Most people would agree that one of the most extraordinary political events in the last couple of years has been the rise of Donald Trump.
Since announcing that he would stand for the presidency in June 2015, it’s been hard to ignore the media extravaganza that has followed him everywhere throughout his campaign.
Initially, Trump’s vie for the presidency was viewed by many as an amusing sideshow.
The Washington Post’s Dana Milbank was one of many to dismiss Trump’s announcement by publishing an article entitled ‘Trump will lose, or I will eat this column’.
The Huffington Post published the following satirical extract in July, 2015:
‘After watching and listening to Donald Trump since he announced his candidacy for president, we have decided we won’t report on Trump’s campaign as part of The Huffington Post’s political coverage. Instead, we will cover his campaign as part of our Entertainment section. Our reason is simple: Trump’s campaign is a sideshow. We won’t take the bait. If you are interested in what The Donald has to say, you’ll find it next to our stories on the Kardashians and The Bachelorette.’
Now, President-elect Donald Trump has not only forced Dana Milbank to eat his own column, he has well and truly stolen the show.
Despite causing controversy and offending people on almost a daily basis, Trump has brushed his critics aside and forged an unthinkable amount of support. Yet a lot of people can’t figure out why.
Opinions and emotions aside, whenever a person, product, or an idea diffuses this rapidly into society, we should all sit up and take notice; marketers especially.
Marketing and politics share some resounding parallels. Marketers attempt to sell you a product or a service. Politics attempt to sell you an idea. Persuasion is the bilateral element that underpins the success of both practices.
Trump, an inexperienced politician, albeit seasoned marketer, has demonstrated his advanced understanding of how to apply persuasive techniques in his propaganda.
When you decode the semantics of Trump’s statements within the political arena, he makes references to well-cited marketing theories in modern psychology, and tactics of persuasive rhetoric that date as far back as the 4th century.
It is the mastery of these practices that have partially driven Trump’s success.
Being underestimated can actually work out in your favour. In this case, I think it’s fair to say that it has worked well for Donald Trump.
Since being dismissed by the majority, Trump decided to forge himself an unpredictable persona. One that leaves people wondering what he’s going to say or do next. This has made him a volatile, yet interesting character to observe.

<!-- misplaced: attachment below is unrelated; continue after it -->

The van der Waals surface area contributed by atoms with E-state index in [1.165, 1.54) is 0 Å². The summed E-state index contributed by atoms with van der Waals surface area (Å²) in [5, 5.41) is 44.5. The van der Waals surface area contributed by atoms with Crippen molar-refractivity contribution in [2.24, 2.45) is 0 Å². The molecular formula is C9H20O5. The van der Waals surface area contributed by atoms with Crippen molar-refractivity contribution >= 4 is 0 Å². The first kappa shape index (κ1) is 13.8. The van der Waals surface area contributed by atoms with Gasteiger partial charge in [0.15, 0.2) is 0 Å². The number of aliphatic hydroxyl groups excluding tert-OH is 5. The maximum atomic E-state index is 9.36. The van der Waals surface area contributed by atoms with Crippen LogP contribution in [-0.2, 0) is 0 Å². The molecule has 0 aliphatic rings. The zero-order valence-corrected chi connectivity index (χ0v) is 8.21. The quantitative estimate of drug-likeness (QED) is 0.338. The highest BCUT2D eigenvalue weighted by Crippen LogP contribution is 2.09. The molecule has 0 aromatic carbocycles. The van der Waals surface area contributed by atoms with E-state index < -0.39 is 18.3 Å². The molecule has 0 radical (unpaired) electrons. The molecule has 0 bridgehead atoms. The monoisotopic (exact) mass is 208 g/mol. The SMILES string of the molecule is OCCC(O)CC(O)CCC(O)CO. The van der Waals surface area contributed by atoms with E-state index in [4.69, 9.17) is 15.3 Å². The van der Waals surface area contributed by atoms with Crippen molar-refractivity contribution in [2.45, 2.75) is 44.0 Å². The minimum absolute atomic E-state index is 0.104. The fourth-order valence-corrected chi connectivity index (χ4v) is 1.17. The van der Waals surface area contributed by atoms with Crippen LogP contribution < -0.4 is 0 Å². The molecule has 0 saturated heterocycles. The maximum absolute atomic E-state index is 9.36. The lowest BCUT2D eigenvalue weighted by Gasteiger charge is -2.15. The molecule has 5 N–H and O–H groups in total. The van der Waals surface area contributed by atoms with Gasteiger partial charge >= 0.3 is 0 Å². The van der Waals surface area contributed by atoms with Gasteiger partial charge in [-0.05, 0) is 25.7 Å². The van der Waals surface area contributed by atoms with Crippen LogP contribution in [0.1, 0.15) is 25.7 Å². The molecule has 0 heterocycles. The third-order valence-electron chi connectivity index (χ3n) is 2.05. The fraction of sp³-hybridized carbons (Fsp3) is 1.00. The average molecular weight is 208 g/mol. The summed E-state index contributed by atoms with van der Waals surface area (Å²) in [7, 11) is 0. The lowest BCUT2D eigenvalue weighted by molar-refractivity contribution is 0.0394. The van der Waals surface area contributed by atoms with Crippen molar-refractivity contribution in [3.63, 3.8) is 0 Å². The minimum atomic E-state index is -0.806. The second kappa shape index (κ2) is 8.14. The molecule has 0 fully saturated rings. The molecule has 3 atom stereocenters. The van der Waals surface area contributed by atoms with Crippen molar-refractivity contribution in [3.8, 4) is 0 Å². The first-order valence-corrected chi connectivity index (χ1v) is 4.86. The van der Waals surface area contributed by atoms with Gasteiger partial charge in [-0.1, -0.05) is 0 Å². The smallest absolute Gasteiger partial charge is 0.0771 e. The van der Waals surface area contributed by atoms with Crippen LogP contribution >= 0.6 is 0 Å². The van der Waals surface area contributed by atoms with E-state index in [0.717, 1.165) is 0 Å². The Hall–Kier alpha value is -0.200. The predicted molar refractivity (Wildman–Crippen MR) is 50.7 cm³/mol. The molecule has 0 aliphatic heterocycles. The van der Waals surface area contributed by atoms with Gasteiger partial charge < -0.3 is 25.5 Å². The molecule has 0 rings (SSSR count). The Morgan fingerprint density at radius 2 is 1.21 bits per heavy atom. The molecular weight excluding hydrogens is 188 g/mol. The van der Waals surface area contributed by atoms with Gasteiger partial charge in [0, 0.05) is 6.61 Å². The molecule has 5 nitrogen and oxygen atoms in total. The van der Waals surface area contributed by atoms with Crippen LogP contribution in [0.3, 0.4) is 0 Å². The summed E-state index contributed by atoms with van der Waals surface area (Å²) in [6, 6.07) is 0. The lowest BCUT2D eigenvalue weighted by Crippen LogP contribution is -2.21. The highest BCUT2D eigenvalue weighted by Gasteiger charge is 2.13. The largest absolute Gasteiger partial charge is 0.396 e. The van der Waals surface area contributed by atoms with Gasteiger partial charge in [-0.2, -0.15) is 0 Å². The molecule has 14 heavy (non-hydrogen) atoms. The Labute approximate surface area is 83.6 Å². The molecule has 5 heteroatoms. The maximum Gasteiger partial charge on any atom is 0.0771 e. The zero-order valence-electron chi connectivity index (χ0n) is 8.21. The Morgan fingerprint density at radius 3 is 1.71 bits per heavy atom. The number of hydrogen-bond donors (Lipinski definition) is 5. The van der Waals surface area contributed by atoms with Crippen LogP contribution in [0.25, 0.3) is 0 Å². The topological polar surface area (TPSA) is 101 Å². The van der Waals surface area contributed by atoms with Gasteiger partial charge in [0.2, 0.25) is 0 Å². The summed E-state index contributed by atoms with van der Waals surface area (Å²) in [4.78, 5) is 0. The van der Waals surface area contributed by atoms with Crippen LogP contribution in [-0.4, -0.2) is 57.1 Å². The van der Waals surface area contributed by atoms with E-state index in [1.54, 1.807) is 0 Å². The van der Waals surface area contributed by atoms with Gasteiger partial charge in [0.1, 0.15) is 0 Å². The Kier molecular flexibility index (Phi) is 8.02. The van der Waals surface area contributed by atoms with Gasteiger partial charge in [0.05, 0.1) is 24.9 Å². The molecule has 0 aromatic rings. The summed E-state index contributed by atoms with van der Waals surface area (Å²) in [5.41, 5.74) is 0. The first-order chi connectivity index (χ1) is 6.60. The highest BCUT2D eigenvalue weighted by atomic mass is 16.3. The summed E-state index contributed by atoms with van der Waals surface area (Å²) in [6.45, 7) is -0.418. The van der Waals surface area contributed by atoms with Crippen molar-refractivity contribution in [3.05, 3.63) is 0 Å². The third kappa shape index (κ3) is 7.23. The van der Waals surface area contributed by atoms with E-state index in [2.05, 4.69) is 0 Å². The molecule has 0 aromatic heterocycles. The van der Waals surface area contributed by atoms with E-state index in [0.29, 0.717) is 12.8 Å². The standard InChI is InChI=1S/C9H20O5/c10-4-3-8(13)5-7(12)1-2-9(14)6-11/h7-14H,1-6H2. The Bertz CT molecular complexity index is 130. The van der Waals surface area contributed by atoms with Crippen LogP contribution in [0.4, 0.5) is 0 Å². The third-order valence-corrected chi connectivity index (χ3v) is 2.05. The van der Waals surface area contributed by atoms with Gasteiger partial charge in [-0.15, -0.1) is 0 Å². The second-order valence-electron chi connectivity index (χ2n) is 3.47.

Whether you like him or dislike him, he’s got your attention.
Equally, Trump recognises the value in going against the grain. Instead of focusing on conventional areas of debate, Trump opts to take a different route by choosing to talk about topics that his counterparts pay little attention to or ignore altogether.
Tap into emotions
Fear-based psychology or ‘scare tactics’, have been a cornerstone of political marketing strategies for centuries.
Aristotle was one of the first philosophers to observe that emotional arousal is a critical element in the art of persuasion. He claimed that emotions may give rise to beliefs where none previously existed, change existing beliefs and may enhance or decrease the prominence in which a belief is held.
At the core of Donald Trump’s marketing strategy is his appeal to emotion. By focusing on sensitive areas of debate and envoking nostalgia from the past, Trump has successfully tapped into the emotions of voters en masse.
The power of repetition
Think of the slogans and taglines that you can remember from the global brands that serve us every day. Just do it. I’m lovin’ it. Every little helps. Because you’re worth it.
The primary reason that we’re able to recite these taglines is because of the relentless repetition from their advertising.Repeat your message enough and it will eventually embed itself within the minds of your audience.
Trump utilises this approach with his tagline ‘Make America Great Again’ (a phrase first coined by Ronald Reagan) which he reiterates at the end of every public speech he makes, as a matter of policy.
Brand evangelists or in this case, political loyalists are known to proactively repeat this type of messaging which adds huge momentum to a campaign.
How to Trendjack
Unless you’ve been living in a cave and had no contact with the outside world, the chances are you’ve probably heard about the arrival of the Pokémon Go app. It’s undoubtedly been one of the most talked about trends of 2016.
Donald Trump recognised the rapid diffusion of Pokémon Go as a golden opportunity to leverage context to his message about Democrat opponent Hillary Clinton.
His tenacious effort to discourage people from voting for Hilary may have been an unorthodox method of persuasion, but it certainly bolstered his presence in the social arena.
It also highlighted his (perhaps futile) attempt to reach out to a large portion of the younger generation.
Whatever happens in November, when we look back at the 2016 presidential elections, whatever the outcome, we’re likely to remember it as the Donald Trump show.